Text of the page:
My brother and I were brought up in an international atmosphere. Our parents were keen members of the Esperanto movement.  As readers of this blog may know, Esperanto is an artificial language.  It was used more in the days before English became such an international language. Our parents met Esperantists from around the world before the second World War. This artificial common language enabled them to talk to fellow Esperantists, regardless of anyone’s mother tongue. It included people who were soon to become ‘cut off’ from many others after the War, as their countries disappeared behind the Iron Curtain, such as Poland, Czechoslovakia etc.  I am sure our parents must have thought a lot about their friends, whom they could no longer contact.

As a family we have cousins and family in France, Sweden, Tobago, New Zealand, Australia, California, other parts in the United States and I expect that many families have links with even more countries. Today’s children will often meet children in their schools who have come from a variety of countries and who speak a variety of languages. We live in an interconnected world!

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Learning about other countries. Refugees.

Today we are able to access world news almost round the clock. However, at a time when the world seems a smaller place and when we are becoming more inter-dependent, recently there has been an unpleasant rise of nationalism and suspicion of people who come from other countries. This is very sad, especially as so many people have been forced to flee their own countries.

I don’t know how much modern parents talk to their children about the plight of so many deprived children around the world (or even in our own country).  I do know that schools try to educate the children about life in other countries.  (One of our granddaughters has been so interested in a school project on China. To her delight, this culminated with making a huge papier-mâché model of the Great Wall of China! )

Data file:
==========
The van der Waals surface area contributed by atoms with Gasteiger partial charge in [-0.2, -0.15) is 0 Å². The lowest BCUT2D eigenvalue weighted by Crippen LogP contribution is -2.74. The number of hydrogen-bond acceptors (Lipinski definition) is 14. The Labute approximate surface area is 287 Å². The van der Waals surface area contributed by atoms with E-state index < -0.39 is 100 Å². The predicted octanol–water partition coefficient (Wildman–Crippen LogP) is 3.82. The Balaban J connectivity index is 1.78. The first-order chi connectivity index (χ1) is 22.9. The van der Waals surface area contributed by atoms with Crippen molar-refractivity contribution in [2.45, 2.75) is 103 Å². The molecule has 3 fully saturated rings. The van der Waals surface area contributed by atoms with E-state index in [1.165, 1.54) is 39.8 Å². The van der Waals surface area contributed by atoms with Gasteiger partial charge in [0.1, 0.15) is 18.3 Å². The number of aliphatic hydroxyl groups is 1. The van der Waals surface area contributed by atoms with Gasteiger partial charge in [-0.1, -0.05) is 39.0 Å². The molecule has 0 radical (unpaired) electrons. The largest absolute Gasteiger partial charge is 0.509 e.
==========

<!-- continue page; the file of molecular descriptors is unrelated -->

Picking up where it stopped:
Gt wall of cChina

However, until recently I had only heard of one children’s book for very young children that addressed the question of being a refugee/Asylum Seeker. (“The Silence Seeker” by Ben Morley and Carl Pearce, published by Tamarind Books.)

The Silence Seeker by Ben Morley and Carl Pearce

In my last blog post I added a P.S.

“On 13th June on the Today Programme I heard about a German book for children about the life of a refugee child. Apparently it is becoming a best seller. I have tried to find out its name……….. If any reader can tell me the title I’d be most grateful.”

 Well. My husband Donald came up with the title, shortly followed by one or two other friends.

 

Unfortunately as yet I cannot provide a direct link, but if you copy the URL below, it should bring up the English translation.

<https://www.onilo.de/boardstories/abspielseite/?tx_bsproducts_player%5Bpresentation%5D=1181>

 

Then a friend Jo posted the Radio 4 link – see below

“How do you explain the refugee crisis to children?

A new children’s book tells the tale of a family who flee the dangers of the Syrian war, make a perilous journey across the Mediterranean, and arrive in Germany in search for a better life.